Before launching any kind of experiential marketing program, almost all our potential clients ask us how we measure their ROI. Usually, the question behind the question is, “Are you going to help me grow enough to offset the cost of the activation?”
The ROI on experiential marketing campaigns is notoriously difficult to measure. However, with a well-planned strategy and top-notch execution, you can tilt the odds of a successful event in your favor.
Here are a few things you’ll want to get right to maximize the ROI of your events:
1. The Event Location
Location, location, location. Bottom line – if you don’t have anyone to engage with, you won’t see an ROI. Selecting the right location, the right event or retailer, is the single most important factor in determining the ROI of your activation. Take a look at the overall traffic and the demographics of the event. Do these line up with your expectations? Do the attendees look like your target demographic?
2. The Location within the Location
Once you determine which event or retailer you are partnering with, it’s important you find the best place for your table or tent. Even if there’s a lot of traffic at the event itself, if you are in the very back corner, you’re not likely to get much traffic at your specific booth or table. Think about the traffic flow of the venue and the type of activation you are running to determine where the best placement will be for your activation.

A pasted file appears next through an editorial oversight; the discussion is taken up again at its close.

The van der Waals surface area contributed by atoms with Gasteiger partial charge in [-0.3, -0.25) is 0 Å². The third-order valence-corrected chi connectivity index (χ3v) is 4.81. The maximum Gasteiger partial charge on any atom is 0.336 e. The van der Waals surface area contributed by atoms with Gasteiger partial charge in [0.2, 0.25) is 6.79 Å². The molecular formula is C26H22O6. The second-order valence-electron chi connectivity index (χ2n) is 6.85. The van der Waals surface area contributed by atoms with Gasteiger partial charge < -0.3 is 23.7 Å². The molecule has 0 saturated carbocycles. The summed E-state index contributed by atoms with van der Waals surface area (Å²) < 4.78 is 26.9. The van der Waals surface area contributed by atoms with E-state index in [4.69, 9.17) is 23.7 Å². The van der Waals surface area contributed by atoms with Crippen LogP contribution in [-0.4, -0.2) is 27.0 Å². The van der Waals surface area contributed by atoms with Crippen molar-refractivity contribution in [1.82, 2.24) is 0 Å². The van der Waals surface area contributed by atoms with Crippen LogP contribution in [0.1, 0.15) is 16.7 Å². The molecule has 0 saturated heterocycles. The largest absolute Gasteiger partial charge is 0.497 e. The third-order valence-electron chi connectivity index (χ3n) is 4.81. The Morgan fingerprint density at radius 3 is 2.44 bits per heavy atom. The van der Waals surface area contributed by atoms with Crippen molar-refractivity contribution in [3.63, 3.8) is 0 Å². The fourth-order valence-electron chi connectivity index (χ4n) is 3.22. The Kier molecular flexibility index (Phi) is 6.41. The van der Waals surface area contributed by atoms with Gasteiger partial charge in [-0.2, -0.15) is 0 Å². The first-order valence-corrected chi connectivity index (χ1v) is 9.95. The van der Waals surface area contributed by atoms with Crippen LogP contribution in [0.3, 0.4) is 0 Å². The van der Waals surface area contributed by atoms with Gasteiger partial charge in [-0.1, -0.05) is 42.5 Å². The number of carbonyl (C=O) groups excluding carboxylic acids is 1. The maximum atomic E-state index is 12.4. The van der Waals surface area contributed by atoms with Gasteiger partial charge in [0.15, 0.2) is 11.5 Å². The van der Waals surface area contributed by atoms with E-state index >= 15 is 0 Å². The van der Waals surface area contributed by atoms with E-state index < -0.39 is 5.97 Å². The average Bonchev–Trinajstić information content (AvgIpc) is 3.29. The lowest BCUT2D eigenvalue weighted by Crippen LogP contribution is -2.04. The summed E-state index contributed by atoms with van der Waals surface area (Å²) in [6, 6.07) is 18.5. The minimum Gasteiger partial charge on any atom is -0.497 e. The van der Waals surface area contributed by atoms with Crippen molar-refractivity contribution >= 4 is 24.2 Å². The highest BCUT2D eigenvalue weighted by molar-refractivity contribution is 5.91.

3. The Competition
Check to see if the retailer or event allows competing products. Depending on the traffic you’re expecting, this may be a dealbreaker. For example, if there are 4 sports drink brands at a marathon expo, with an expected attendance of 100,000 people, that’s probably doable. But if there are the same number at a 5k packet pickup estimating 1,000 attendees, we would recommend passing on that event.
4. The Hook
What is going to make someone stop at your booth or table? This is your hook. The bigger the event, the bigger your hook will need to be to stand out. For retail demos, product sampling is likely enough to get your target consumer to stop and engage. But at a music festival, you’re going to need something flashier, maybe a pedicab ride or a free mobile charger to take into the venue.
5. The Team
You could have the best location and the best plan, but if your brand ambassadors are not engaging, your event is guaranteed to fall flat. Spend time finding people with the passion and personality to represent your brand in the field. Then, provide them the education they need to speak intelligently about your brand. The balance of passion, personality, and education is a winner every time.
Experiential marketing events have a higher cost per engagement than digital campaigns. But there’s no replacing the face-to-face connection with consumers.
Are there any aspects on the list above you find difficult when planning your experiential marketing events?